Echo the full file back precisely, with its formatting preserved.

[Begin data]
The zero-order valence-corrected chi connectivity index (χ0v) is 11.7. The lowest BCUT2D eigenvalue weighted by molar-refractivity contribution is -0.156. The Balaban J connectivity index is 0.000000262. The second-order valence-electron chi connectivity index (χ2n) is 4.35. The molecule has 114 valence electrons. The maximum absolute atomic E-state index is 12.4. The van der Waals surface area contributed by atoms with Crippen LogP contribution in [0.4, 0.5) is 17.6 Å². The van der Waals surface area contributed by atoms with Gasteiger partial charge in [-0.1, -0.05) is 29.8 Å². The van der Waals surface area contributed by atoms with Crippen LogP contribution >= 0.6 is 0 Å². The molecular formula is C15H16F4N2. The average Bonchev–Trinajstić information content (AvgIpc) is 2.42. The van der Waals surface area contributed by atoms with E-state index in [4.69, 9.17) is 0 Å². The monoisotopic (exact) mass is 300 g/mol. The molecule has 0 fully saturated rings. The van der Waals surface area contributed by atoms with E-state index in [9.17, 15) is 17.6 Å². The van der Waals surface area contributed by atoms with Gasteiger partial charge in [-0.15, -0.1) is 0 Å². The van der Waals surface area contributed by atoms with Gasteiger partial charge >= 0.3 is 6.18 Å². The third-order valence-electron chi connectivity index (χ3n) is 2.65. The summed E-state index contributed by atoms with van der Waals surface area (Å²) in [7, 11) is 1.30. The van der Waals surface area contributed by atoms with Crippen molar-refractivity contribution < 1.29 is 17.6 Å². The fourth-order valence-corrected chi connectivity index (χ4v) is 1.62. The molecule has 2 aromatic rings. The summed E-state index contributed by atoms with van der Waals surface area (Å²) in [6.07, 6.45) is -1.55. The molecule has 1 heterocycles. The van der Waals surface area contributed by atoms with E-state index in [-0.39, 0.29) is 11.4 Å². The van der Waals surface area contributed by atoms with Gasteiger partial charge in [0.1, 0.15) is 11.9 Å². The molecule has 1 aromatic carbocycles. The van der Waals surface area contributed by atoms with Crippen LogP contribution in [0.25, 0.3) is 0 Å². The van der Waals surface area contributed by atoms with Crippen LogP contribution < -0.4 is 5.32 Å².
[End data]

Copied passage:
The zero-order valence-corrected chi connectivity index (χ0v) is 11.7. The lowest BCUT2D eigenvalue weighted by molar-refractivity contribution is -0.156. The Balaban J connectivity index is 0.000000262. The second-order valence-electron chi connectivity index (χ2n) is 4.35. The molecule has 114 valence electrons. The maximum absolute atomic E-state index is 12.4. The van der Waals surface area contributed by atoms with Crippen LogP contribution in [0.4, 0.5) is 17.6 Å². The van der Waals surface area contributed by atoms with Gasteiger partial charge in [-0.1, -0.05) is 29.8 Å². The van der Waals surface area contributed by atoms with Crippen LogP contribution >= 0.6 is 0 Å². The molecular formula is C15H16F4N2. The average Bonchev–Trinajstić information content (AvgIpc) is 2.42. The van der Waals surface area contributed by atoms with E-state index in [4.69, 9.17) is 0 Å². The monoisotopic (exact) mass is 300 g/mol. The molecule has 0 fully saturated rings. The van der Waals surface area contributed by atoms with E-state index in [9.17, 15) is 17.6 Å². The van der Waals surface area contributed by atoms with Gasteiger partial charge in [-0.15, -0.1) is 0 Å². The van der Waals surface area contributed by atoms with Gasteiger partial charge >= 0.3 is 6.18 Å². The third-order valence-electron chi connectivity index (χ3n) is 2.65. The summed E-state index contributed by atoms with van der Waals surface area (Å²) in [7, 11) is 1.30. The van der Waals surface area contributed by atoms with Crippen molar-refractivity contribution < 1.29 is 17.6 Å². The fourth-order valence-corrected chi connectivity index (χ4v) is 1.62. The molecule has 2 aromatic rings. The summed E-state index contributed by atoms with van der Waals surface area (Å²) in [6.07, 6.45) is -1.55. The molecule has 1 heterocycles. The van der Waals surface area contributed by atoms with E-state index in [-0.39, 0.29) is 11.4 Å². The van der Waals surface area contributed by atoms with Gasteiger partial charge in [0.1, 0.15) is 11.9 Å². The molecule has 1 aromatic carbocycles. The van der Waals surface area contributed by atoms with Crippen LogP contribution in [0.25, 0.3) is 0 Å². The van der Waals surface area contributed by atoms with Crippen LogP contribution < -0.4 is 5.32 Å².